2. Use metabolomics profiling in plasma from mid-childhood and mid/late adolescence to refine characterization of trajectories defines only by size, adiposity, or risk factors.

3. Examine modifiable determinants of these trajectory changes at several levels from physiology through behavioral and social factors.

4. Use single nucleotide polymorphisms as instrumental variables to determine the causal sequences between metabolites and adiposity phenotypes, which may be bi-directional.

5. With the metabolomics and causal sequences in hand, examine the most promising determinants from Aim 2 as predictors of metabolic trajectory changes in adolescence.

Funded Assays:
1. Metabolomics – child: 584 collected at Mid-Childhood. Analysis in progress
2. Metabolomics – child: 800 to be collected at Mid-Teen. Currently funded, not yet completed
3. Fasting Glucose – child: 800 to be collected at Mid-Teen. Currently funded, not yet completed
4. Insulin – child: 800 to be collected at Mid-Teen. Currently funded, not yet completed
5. Total Cholesterol - child: 800 to be collected at Mid-Teen. Currently funded, not yet completed
6. HDL Cholesterol - child: 800 to be collected at Mid-Teen. Currently funded, not yet completed
7. Triglycerides - child: 800 to be collected at Mid-Teen. Currently funded, not yet completed

Long-Term Health Consequences of Birth by Cesarean Section

Grant received by: Chavarro (HSPH)/Oken (HPHC)
Grant number: R01HD093761-01
Dates active: 9/1/18—6/30/23
Funding Institution: NICHD
When to cite: Check with Jorge Chavarro before citing

Objective:
To evaluate the impact of cesarean delivery on clinical markers of chronic disease risk throughout childhood and to further evaluate the biologic underpinnings of these relations.

Specific Aims:
1.To compare the onset of puberty and longitudinal trajectories in biomarkers of cancer and cardio-metabolic risk, from childhood through adolescence, between children born by cesarean and by vaginal delivery.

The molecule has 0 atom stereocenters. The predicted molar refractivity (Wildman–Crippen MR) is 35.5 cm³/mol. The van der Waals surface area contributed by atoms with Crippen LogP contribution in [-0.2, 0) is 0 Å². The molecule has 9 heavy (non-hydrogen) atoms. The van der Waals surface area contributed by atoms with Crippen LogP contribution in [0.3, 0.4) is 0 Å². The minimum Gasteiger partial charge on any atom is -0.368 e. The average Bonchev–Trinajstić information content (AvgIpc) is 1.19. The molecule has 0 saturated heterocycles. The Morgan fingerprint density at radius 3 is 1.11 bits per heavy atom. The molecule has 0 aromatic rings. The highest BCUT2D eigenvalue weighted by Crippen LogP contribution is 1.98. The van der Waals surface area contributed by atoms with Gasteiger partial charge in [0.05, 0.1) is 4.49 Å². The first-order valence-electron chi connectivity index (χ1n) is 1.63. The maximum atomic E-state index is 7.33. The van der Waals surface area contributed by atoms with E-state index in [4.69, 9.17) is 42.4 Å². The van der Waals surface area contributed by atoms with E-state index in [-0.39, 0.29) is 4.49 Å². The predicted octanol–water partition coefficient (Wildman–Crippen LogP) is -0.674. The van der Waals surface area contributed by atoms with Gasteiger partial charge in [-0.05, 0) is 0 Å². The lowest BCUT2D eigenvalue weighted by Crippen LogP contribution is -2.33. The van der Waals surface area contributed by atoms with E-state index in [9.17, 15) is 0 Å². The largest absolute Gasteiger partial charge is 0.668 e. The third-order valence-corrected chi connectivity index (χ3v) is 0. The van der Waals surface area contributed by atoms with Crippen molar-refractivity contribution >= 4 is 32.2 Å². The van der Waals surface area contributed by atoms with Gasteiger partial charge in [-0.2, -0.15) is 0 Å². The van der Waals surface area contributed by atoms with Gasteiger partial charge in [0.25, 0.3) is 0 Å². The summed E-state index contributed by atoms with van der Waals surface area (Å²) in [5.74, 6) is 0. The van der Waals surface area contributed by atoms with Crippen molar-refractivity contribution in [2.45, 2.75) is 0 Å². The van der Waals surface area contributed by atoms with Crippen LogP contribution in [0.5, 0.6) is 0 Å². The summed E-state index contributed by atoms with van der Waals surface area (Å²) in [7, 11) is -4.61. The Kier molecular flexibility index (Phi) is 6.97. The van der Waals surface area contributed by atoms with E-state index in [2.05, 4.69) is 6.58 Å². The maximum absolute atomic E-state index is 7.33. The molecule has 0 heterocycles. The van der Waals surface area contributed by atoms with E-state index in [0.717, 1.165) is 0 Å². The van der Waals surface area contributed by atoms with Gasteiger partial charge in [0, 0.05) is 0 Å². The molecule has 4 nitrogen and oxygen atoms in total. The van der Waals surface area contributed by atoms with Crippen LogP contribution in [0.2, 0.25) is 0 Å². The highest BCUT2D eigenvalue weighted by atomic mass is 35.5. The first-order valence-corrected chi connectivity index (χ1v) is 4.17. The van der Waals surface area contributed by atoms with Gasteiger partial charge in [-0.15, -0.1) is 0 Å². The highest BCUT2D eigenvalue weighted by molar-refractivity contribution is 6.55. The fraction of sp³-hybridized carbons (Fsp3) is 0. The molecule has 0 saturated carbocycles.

Hypothesis: Children born by cesarean delivery will reach puberty earlier and have a more adverse risk profile of mitogenesis (IGF-I, IGFBP3) and inflammatory markers (hsCRP, IL-6, sTNFR2), adipokines (leptin, adiponectin), blood lipids (total cholesterol, HDL cholesterol, triglycerides) and insulin/glucose metabolism markers (glucose, insulin), than those born by vaginal delivery.

2.To compare longitudinal trajectories in body composition measured using DEXA, from childhood through adolescence, between children born by cesarean and by vaginal delivery.

Hypothesis: Children born by cesarean delivery will have higher total fat mass and higher abdominal fat mass than those born by vaginal delivery.

3. To compare longitudinal trajectories in whole genome DNA methylation patterns in peripheral blood between children born by cesarean section and by vaginal delivery.

Hypothesis: Differences in DNA methylation related to cesarean delivery will be detectable in cord blood; some of these differences will persist later in childhood.

4. To compare longitudinal trajectories in gut microbiome between children born by cesarean and by vaginal delivery.

Hypothesis: Differences in gut microbiota related to cesarean delivery previously identified in infants will persist later in childhood.

 

As a secondary aim, we will examine whether genome-wide DNA methylation patterns (Project Viva) or gut microbiome patterns (VDAART) associated with cesarean delivery are related to body composition (sex-specific BMI-for-age z-scores in both cohorts; DEXA-assessed fat mass in Project Viva) during childhood.

Environmental Chemicals, Adiposity, and Bone Accrual Across Adolescence

Grant received by: Fleish (Maine Medical Center)/Oken (HPHC)
Grant number: R01 ES030101
Dates active: 2/1/19 - 1/31/24
Funding Institution: NIH
When to cite: Check with Abby Fleisch before citing

Objective:
To identify dietary predictors of PFAS and phthalate exposures and to characterize the impact of chemical exposures independent of diet on development of adiposity and low bone mineral density in peripubertal children.

Specific Aims:
1. Identify dietary factors that predict concentrations of PFAS and phthalate biomarkers in childhood